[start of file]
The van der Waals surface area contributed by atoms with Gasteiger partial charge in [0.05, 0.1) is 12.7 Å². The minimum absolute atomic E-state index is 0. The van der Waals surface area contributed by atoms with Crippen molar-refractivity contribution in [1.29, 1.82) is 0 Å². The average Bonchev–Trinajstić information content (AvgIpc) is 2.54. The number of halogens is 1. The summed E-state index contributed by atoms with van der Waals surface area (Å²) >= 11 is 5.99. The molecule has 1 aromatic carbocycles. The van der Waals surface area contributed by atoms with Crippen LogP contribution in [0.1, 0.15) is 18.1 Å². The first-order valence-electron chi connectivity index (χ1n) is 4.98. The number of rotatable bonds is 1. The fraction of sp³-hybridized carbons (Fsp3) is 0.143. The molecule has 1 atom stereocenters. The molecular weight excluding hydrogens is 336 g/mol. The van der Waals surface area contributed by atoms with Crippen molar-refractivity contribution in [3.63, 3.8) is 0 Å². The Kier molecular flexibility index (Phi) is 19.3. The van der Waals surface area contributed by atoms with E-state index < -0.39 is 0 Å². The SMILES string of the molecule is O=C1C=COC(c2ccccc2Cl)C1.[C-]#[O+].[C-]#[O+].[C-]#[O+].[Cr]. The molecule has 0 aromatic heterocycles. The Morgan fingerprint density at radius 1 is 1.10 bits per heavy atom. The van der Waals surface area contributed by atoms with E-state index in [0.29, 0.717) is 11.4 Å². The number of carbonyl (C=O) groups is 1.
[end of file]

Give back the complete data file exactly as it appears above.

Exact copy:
The van der Waals surface area contributed by atoms with Gasteiger partial charge in [0.05, 0.1) is 12.7 Å². The minimum absolute atomic E-state index is 0. The van der Waals surface area contributed by atoms with Crippen molar-refractivity contribution in [1.29, 1.82) is 0 Å². The average Bonchev–Trinajstić information content (AvgIpc) is 2.54. The number of halogens is 1. The summed E-state index contributed by atoms with van der Waals surface area (Å²) >= 11 is 5.99. The molecule has 1 aromatic carbocycles. The van der Waals surface area contributed by atoms with Crippen LogP contribution in [0.1, 0.15) is 18.1 Å². The first-order valence-electron chi connectivity index (χ1n) is 4.98. The number of rotatable bonds is 1. The fraction of sp³-hybridized carbons (Fsp3) is 0.143. The molecule has 1 atom stereocenters. The molecular weight excluding hydrogens is 336 g/mol. The van der Waals surface area contributed by atoms with Crippen molar-refractivity contribution in [3.63, 3.8) is 0 Å². The Kier molecular flexibility index (Phi) is 19.3. The van der Waals surface area contributed by atoms with E-state index < -0.39 is 0 Å². The SMILES string of the molecule is O=C1C=COC(c2ccccc2Cl)C1.[C-]#[O+].[C-]#[O+].[C-]#[O+].[Cr]. The molecule has 0 aromatic heterocycles. The Morgan fingerprint density at radius 1 is 1.10 bits per heavy atom. The van der Waals surface area contributed by atoms with E-state index in [0.29, 0.717) is 11.4 Å². The number of carbonyl (C=O) groups is 1.